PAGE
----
When night falls on downtown Fresno, dozens of mostly 20- and 30-somethings duck into bars, homes and tech companies. Some choose to form gangs, leaving a scant paper trail of only the odd Facebook post or two. Their suppliers have sprung from nowhere to fill a hole left by a big-time player on Fulton Street.
You may not know it, but an underground movie cult is growing in the city’s center. And a handful of grassroots film series are providing a free, laid-back atmosphere for both cult fans and those looking for something to do in an area working tirelessly to shed its reputation of being boring or run-down.
Evan Monroe Faulkner, a sometime comedian and full-time film junkie, is at the heart of the film series uprising. He used to emcee the Warnors Theatre’s Classic Film Series, which drew thousands of attendees to downtown Fresno for monthly screenings over the last four years. When that series fell by the wayside as the Warnors transferred management, he created the Downtown Classic Movies series at Bitwise South Stadium and the Savage Cinema Club at Full Circle Brewing Co.
Both are quite small – the Bitwise screening of “Roman Holiday” in February was probably the largest at around 50 people, Faulkner said. But he’s working on getting the word out.
The Warnors series, by the way, may not be dead. After remaining quiet on its fate after a successful December showing, the new management team told The Bee on Tuesday that it plans to revive the classic film series – hopefully in time for summer.
It will come as no surprise to anyone who knows Faulkner (Full disclosure: We once drank beers and watched “Zombeavers” together at a friend’s birthday bash in a downtown apartment) that he used a movie title to sum up his reasons for starting both events, which are free and run every month.
“I’m doing it for the love of the game,” Faulkner said. “For Love of the Game” stars Kevin Costner as an aging baseball player trying to pitch a perfect game.
His two series are quite different. The Bitwise event is a traditional screening of generally loved classic films, while Savage Cinema Club centers around Faulkner and others roasting cheesy B movies while drinking beer with the audience. Faulkner will show “Alien” at Bitwise on May 17 – two days before its latest sequel, “Alien Covenant,” hits theaters. He plans to tear into “Lone Wolf McQuade,” which stars Chuck Norris as – shock – a Texas Ranger, at Full Circle on May 24.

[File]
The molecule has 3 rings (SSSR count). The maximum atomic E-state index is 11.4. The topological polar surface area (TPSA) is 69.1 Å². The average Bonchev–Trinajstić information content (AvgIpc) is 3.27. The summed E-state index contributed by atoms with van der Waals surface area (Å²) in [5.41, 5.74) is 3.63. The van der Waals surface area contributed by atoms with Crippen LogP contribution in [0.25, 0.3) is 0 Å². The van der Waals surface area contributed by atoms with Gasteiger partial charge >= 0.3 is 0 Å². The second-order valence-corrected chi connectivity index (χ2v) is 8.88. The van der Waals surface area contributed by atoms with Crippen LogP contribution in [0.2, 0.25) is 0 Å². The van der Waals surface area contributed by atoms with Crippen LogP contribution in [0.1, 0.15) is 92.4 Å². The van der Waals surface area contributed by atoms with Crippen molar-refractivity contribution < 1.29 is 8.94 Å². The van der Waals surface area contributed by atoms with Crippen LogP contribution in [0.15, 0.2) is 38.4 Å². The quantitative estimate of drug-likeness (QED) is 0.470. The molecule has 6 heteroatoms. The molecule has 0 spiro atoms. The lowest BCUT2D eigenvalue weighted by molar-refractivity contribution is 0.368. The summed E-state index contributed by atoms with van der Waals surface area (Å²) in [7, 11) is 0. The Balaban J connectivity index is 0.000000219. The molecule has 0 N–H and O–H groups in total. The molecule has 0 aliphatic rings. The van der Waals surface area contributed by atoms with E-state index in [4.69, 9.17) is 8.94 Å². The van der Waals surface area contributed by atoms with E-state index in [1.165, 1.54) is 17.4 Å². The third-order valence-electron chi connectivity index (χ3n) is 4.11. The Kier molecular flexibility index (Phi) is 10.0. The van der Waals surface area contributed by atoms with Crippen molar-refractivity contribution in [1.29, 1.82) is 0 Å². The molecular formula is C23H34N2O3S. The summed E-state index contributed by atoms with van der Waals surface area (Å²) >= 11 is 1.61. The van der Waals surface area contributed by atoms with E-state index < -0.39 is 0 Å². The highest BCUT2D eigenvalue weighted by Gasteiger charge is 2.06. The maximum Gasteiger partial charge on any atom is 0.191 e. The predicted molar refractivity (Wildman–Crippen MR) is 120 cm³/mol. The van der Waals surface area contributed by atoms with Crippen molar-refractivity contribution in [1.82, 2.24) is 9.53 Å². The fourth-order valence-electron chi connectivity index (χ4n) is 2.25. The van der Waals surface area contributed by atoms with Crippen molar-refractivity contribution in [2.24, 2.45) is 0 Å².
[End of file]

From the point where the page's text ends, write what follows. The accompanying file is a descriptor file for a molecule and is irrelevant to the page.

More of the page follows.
Faulkner is joined at Full Circle by two other monthly film series: The Central Valley Horror Club and Nate Butler’s Silent Movies. Both have existed in one way or another for a while but recently started up once more at the downtown Fresno brewery. The horror club will show “Man’s Best Friend” on May 19, while Butler will provide piano accompaniment for “The Lodger” on May 17.
It’s like jazz. I didn’t think I was into jazz until someone turned me on to specific artists. There will be more classic movie buffs if people are turned on to the right stuff.
Evan Monroe Faulkner
Full Circle, by the way, wants you. It wants you so bad. The new owners understand their primary challenge – bringing people to a taproom on a darkened Chinatown block with no semblance of civilization in walking distance. As such, the bar hosts an event pretty much every night – from car shows to roller derbies. In fact, even though it may host three scary-ish film screenings this month, the creepiest thing happening at Full Circle will likely be Puddle of Mudd performing on May 20. I shivered just writing that.
Faulkner is a bit of a film purist. He’s hoping to turn as many people on to great films and auteurs. In a world dominated by cell phones and streaming services, people aren’t watching the great masterpieces anymore – or if they are, they’re not being experienced as intended: in a room with friends and strangers.
“I’m in my 30s, and a lot of people who are maybe 10 years younger have never seen ‘Alien’ or ‘The Godfather,’ ” he said. “They’ve only seen spoofs. It’s like jazz. I didn’t think I was into jazz until someone turned me on to specific artists. There will be more classic movie buffs if people are turned on to the right stuff.”
Faulkner could have moved his show north. Some of the legacy film series – Fresno Filmworks at The Tower Theater and its partner, CineCulture at Fresno State, for example – have secured regular sponsors and screened quality films for years. FresYes, the real estate company with a blogging fetish, plans to follow up its massively successful children’s movie screening in northwest Fresno last year with another on June 24.
But he didn’t. Faulkner is part of the movement trying to push people back into downtown Fresno – a once-neglected area now trying to help the entire city with its “nothing-to-do” identity crisis. Downtown’s sports teams, breweries and Art Hop are setting the pace, but ordinary residents and businesses are also hosting gatherings and creating trends.
Downtown cynics – of which I am one – may not be completely sold on the events push, but everyone will surely agree that having a lot of options for things to do on a Wednesday in Fresno is better than having a few.